Anyone who was watching I’m sure felt the immediate shock and devastation when Keven Everett failed to get up off the football field after a helmet-to-helmet collision during NFL opening weekend this past Sunday.

From an Emergency Medical Services Point of View, this is what we are there for. Doctors, trainers, paramedics and an ambulance on the sidelines of every high school, college and professional football game may be an unattainable goal.

But Kevin Everett needed us.

While I have no inside information on the injury other that what is reported in the media, I would guess that he had 1 of 2 types of cervical spine injuries.

First, an “unstable” cervical spine injury, as opposed to a stable one. The spinal bony vertebra are considered to be in three “columns”, Anterior, Middle and Posterior. If two of these three columns are intact, then the spinal cord is “stable” meaning that lateral bony movement and hence, spinal cord injury, is very unlikely. If two of the three columns are injured or fractured, an unstable injury exists.

Any movement could cause bruising or laceration of the spinal cord if it was not injured in the initial incident. With unstable spinal injuries, the technique involved in stabilizing the spine, immobilizing the patient on the backboard and moving the patient to the ambulance, ER, CT Scanner, OR and to the patient’s bed is vital. A wrong move can make a partial injury into a complete injury. This is one reason for trained medical personel at the sidelines.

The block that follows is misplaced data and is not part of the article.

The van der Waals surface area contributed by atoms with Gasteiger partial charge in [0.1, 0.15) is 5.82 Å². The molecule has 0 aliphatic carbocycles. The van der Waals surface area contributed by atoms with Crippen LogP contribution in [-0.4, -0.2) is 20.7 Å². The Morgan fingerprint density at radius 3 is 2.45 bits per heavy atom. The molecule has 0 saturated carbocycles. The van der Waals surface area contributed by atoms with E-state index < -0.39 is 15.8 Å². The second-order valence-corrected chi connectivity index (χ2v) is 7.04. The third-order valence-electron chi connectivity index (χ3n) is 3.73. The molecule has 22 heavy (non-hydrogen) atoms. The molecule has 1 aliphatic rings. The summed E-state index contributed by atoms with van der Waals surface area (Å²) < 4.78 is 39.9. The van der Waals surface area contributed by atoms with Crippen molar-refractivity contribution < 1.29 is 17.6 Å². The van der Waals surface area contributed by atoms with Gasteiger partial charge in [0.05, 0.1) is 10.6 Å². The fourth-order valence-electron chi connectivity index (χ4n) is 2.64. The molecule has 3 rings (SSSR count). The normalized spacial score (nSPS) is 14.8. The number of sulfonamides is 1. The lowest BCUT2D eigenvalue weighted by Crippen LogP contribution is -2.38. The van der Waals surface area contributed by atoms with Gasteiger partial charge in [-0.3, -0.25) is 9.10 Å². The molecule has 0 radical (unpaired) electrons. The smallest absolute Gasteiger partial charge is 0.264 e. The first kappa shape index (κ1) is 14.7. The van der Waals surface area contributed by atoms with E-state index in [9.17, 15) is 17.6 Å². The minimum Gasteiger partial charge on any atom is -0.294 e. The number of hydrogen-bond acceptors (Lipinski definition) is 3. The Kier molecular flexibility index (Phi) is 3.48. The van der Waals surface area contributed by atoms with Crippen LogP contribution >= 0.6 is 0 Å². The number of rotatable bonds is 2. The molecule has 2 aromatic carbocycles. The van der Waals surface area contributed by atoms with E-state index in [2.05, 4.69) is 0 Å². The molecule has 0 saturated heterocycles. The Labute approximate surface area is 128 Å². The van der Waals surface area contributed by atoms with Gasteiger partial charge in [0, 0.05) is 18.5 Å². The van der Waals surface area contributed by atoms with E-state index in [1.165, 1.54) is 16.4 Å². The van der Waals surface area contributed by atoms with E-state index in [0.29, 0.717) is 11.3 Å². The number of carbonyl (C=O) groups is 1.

The second type of injury that may have caused Kevin’s paralysis is what is described as a “burst” fracture. The body of the vertebra sustains a vertical compression causing the bone to shatter and sending small fragments in all directions…as if dropping a dinner plate on the floor. If fragments are sent backwards in to the spinal cord, immediate injury, not to mention swelling of the surrounding tissues can cause paralysis or a partial neurologic defecit. Immediate surgery is required to remove the pieces of bone from the spinal cord.

There are many additional types of spinal cord and vertebral injuries, but these are the two that are most likely to result in immediate surgery like Kevin had.

While time cannot be reversed and the initial injury eliminated, subsequent and secondary injuries can be minimized.

This article from MSNBC discusses infusing “ice cold saline” into Everett’s veins…

Green said the key was the quick action taken by Cappuccino to run an ice-cold saline solution through Everett’s system that put the player in a hypothermic state. Doctors at the Miami Project have demonstrated in their laboratories that such action significantly decreases the damage to the spinal cord due to swelling and movement.

While hypothermia treatment has been discussed frequently for both head injuries and cardiac arrest patients, this is the first I’ve heard of it for spinal cord injuries. They do not mention controversial steroid treatment, but I am curious if he was given that as well.

I obviously need to do my research on current treatment modalities for spinal cord injuries with a specific focus on hypothermia. By the way, there are other ways of inducing hypothermia besides infusing “ice water” into your veins…

In the meantime, Kevin Everett will be in my thoughts & prayers. With early movement after the surgery, the prognosis is much, much better. I predict he will be up and walking the sidelines before the end of the season.